I don't know about you, but I can easily hole up in a coffee shop, start writing (and by that I mean scouring Facebook and watching cat videos on YouTube) and not realize until three hours later that I haven't moved or refilled my cup. But coffee-shop owners, it seems, are noticing.
I've read a number of recent articles detailing the measures taken by coffee shops around the country to ensure that "laptop hobos" aren't taking up space that could be used by paying customers. As early as August 2011, some New York City Starbucks locations began covering outlets so people could partake of free Wi-Fi only as long as their batteries lasted. A Denver shop called Wooden Spoon recently stopped offering free Wi-Fi and banned laptops and cell phones altogether. Some businesses are taking an even more passive-aggressive route, changing the Wi-Fi password every two hours or placing an automatic time limit on Internet access so you have to buy something else if you want to continue to use the free service.
I talked to a few Houston coffee shops to see what the baristas thought about "laptop hobos," and the responses from employees of Agora, Blacksmith and Antidote were surprisingly pro-technology. All agreed that the use of free Wi-Fi on laptops and tablets was generally not an issue.
"The only time it's egregious is when they don't buy anything," one of Antidote's coffee gurus told me. "It's okay if you buy the cheapest thing and stay as long as you want. But I have kicked people out for not buying anything."
Fair enough. With that in mind, and after talking to some customers as well, I came up with this list of coffee-shop etiquette tips. And no, I didn't write it while drinking one cup of tea for three hours at Starbucks. Not this time, at least.
5. One chair per butt.
Yes, that is a nice laptop case. And I bet you spent more money on that purse than I do on my rent. They're both lovely. Now put them on the floor. No matter how empty a place is, it's rude to take up an extra chair for your belongings. It's especially inconsiderate in a busy place with little seating such as Blacksmith and most Starbucks locations. Don't be a table hog, either. If it's just you and your laptop at a giant table, don't fill it up with papers and plates and empty mugs. It's not your personal desk. Make it clear that someone else can sit there too by keeping your clutter to a minimum.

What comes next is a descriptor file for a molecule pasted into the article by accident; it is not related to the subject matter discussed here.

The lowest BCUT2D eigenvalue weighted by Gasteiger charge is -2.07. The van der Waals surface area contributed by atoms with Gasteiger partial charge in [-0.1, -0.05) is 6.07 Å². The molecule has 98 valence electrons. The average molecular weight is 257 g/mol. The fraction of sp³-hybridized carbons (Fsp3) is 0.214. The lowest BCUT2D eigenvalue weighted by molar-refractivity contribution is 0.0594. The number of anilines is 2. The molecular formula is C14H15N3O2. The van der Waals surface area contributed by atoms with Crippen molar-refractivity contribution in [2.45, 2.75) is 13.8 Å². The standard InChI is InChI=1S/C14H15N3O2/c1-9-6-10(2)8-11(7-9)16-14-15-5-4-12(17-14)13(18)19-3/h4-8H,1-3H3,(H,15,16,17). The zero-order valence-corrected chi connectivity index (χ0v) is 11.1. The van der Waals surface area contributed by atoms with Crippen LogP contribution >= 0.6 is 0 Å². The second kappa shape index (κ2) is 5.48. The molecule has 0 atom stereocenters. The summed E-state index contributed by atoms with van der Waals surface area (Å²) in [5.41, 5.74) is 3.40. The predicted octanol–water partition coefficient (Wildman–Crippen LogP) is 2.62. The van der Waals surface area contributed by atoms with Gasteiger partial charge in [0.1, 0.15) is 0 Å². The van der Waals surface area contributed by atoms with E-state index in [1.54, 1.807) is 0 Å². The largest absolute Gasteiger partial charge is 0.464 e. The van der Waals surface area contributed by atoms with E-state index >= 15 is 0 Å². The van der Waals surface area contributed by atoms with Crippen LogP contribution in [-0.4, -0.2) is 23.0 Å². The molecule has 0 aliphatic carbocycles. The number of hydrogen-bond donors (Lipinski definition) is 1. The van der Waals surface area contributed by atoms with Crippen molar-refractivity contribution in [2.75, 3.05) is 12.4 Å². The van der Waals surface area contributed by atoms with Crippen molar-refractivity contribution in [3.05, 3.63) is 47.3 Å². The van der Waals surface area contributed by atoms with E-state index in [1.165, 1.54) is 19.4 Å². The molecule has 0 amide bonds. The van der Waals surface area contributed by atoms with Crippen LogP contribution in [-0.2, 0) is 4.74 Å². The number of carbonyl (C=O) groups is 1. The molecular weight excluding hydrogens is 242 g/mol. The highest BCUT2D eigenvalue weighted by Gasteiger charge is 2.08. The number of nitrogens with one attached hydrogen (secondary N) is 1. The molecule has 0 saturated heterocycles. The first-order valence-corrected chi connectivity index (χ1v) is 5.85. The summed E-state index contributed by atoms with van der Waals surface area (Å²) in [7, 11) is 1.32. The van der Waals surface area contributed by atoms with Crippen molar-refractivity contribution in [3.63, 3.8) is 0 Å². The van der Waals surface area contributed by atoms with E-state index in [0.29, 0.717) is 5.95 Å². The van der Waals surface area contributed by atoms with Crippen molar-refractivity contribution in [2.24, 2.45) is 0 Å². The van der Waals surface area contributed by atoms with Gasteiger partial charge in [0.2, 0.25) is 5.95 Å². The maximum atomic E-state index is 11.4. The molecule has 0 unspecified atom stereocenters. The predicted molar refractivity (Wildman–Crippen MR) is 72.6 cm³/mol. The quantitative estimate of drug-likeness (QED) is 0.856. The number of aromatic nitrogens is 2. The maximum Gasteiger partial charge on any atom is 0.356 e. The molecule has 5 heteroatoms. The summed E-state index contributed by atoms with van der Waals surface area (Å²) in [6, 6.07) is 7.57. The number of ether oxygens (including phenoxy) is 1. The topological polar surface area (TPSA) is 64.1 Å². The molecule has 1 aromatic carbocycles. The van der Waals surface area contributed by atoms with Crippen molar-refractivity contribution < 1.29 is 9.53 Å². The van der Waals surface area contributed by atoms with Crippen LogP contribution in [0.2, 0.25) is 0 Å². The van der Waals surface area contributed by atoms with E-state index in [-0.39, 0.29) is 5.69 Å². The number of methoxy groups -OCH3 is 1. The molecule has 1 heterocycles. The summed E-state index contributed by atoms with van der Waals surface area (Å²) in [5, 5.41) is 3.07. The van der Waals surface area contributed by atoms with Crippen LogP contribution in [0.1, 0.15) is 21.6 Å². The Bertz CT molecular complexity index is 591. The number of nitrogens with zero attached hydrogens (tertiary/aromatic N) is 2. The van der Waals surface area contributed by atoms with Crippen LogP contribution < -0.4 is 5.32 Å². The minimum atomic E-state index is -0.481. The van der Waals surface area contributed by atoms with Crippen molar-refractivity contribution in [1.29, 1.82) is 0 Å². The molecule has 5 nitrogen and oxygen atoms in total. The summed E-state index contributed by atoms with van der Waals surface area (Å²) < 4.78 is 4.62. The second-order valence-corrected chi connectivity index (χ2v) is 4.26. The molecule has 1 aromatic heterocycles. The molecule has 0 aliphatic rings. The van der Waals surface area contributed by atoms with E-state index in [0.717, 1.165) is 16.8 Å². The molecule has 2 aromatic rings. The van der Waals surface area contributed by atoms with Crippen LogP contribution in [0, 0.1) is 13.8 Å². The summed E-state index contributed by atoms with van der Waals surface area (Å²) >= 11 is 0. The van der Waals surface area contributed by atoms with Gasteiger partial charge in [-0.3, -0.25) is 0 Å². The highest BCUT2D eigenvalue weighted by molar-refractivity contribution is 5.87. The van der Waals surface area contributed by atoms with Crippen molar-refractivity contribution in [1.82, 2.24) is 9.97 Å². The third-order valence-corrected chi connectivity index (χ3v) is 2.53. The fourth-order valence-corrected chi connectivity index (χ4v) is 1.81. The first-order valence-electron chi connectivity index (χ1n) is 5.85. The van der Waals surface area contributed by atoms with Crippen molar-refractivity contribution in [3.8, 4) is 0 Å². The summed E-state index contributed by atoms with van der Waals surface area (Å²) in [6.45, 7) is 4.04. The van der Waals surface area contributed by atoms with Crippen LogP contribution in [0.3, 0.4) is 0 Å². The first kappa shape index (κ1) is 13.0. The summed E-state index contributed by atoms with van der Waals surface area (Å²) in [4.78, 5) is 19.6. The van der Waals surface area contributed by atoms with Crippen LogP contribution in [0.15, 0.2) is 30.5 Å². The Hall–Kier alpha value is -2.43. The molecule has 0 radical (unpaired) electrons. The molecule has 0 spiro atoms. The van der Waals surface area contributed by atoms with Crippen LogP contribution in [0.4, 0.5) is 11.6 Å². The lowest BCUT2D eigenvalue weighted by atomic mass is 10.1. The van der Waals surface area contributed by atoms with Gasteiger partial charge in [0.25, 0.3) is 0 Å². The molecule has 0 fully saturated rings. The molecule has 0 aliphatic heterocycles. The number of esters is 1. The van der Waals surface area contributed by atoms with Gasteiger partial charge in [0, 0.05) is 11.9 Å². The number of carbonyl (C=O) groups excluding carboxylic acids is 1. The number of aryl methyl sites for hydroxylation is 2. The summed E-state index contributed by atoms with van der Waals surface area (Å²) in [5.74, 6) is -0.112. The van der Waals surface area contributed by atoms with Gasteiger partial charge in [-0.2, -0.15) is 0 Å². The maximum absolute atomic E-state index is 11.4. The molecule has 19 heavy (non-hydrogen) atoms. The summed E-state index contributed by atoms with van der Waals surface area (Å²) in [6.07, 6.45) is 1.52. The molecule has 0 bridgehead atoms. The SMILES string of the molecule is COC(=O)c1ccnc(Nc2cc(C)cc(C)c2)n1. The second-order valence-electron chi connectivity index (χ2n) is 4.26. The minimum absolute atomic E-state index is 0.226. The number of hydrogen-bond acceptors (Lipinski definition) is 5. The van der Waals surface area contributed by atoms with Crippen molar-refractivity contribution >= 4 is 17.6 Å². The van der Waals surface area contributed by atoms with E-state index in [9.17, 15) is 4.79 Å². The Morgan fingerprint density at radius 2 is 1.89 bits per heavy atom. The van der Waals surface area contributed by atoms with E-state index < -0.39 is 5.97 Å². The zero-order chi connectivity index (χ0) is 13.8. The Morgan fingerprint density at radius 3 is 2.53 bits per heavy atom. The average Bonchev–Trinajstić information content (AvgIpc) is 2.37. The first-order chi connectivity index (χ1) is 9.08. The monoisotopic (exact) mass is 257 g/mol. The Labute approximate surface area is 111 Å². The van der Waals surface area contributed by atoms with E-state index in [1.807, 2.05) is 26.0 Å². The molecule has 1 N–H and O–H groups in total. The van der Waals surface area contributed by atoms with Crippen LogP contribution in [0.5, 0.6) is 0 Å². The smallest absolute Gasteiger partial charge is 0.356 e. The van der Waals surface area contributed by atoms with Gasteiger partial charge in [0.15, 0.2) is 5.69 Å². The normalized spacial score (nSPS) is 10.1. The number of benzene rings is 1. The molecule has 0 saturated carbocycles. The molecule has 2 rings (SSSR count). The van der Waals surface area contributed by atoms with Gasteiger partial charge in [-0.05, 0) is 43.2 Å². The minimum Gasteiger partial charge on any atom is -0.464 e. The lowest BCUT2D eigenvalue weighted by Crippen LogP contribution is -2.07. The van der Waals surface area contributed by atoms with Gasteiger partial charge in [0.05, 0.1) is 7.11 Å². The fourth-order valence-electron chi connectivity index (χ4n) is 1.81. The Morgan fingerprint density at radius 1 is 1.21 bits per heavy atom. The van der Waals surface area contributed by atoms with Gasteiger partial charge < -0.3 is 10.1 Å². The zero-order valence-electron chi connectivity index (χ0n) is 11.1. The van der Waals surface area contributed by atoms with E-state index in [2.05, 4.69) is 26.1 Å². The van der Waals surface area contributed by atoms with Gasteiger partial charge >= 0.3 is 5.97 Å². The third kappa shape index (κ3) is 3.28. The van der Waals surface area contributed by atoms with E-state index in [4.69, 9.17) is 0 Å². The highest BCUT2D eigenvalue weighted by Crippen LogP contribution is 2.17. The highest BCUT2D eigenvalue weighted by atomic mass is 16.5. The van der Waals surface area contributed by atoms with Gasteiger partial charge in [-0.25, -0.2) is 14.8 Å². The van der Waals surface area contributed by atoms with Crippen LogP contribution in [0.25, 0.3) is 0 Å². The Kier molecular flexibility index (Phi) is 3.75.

I don't care how funny that guy inhaling cinnamon is. I don't want to hear him hacking. I also don't want to hear the theme song for last night's episode of Dexter or listen to your grandma tell you what she had for lunch. Coffee shops are a gathering place, so feel free to talk. Any sound that comes out of your computer or tablet, though, should be funneled through headphones.
3. Clean up after yourself.
I know, I know, waiters and waitresses get paid to clean up after you, right? Well, sometimes. If all you've had is a cup of coffee and a roll, it's pretty easy for you to take your mug and plate back up to the counter so a barista doesn't have to bus your table. This is especially true if there's a designated spot for dirty dishes. Also remember to put chairs and tables back where you found them if you had to move them for any reason.
2. Share bandwidth.
Don't download huge files or stream movies for hours. It uses a lot of bandwidth that should be shared among everyone. And if you're just watching movies, maybe go home. But if you know you'll need to download a large file, try to do that at home or at work before you get to a coffee shop so as not to slow down the Internet for everyone else. I realize that sometimes people work in coffee shops because the Internet at their house or workplace is down. I suppose in that case it might be okay. Just don't make a habit of it.
1. For the love of God, buy something!
Most places don't seem to care what you buy, but it's pretty much a rule that there's no such thing as "free Wi-Fi" (unless you mooch it off your neighbor, but that's definitely something I know nothing about...). Many articles about coffee-shop etiquette online maintain that it's common courtesy to buy something new every 90 minutes to two hours. Oddly, in this case the shop employees didn't agree, but the customers I talked to did. At Blacksmith, they said folks can stay as long as they want to if they've bought something to eat or drink. Agora concurred. The customers I talked to said they'd probably feel guilty (or at least get hungry) if they continued to work for hours without purchasing something else. With good, honest citizens like these, perhaps Houston shops won't have to resort to covering outlets.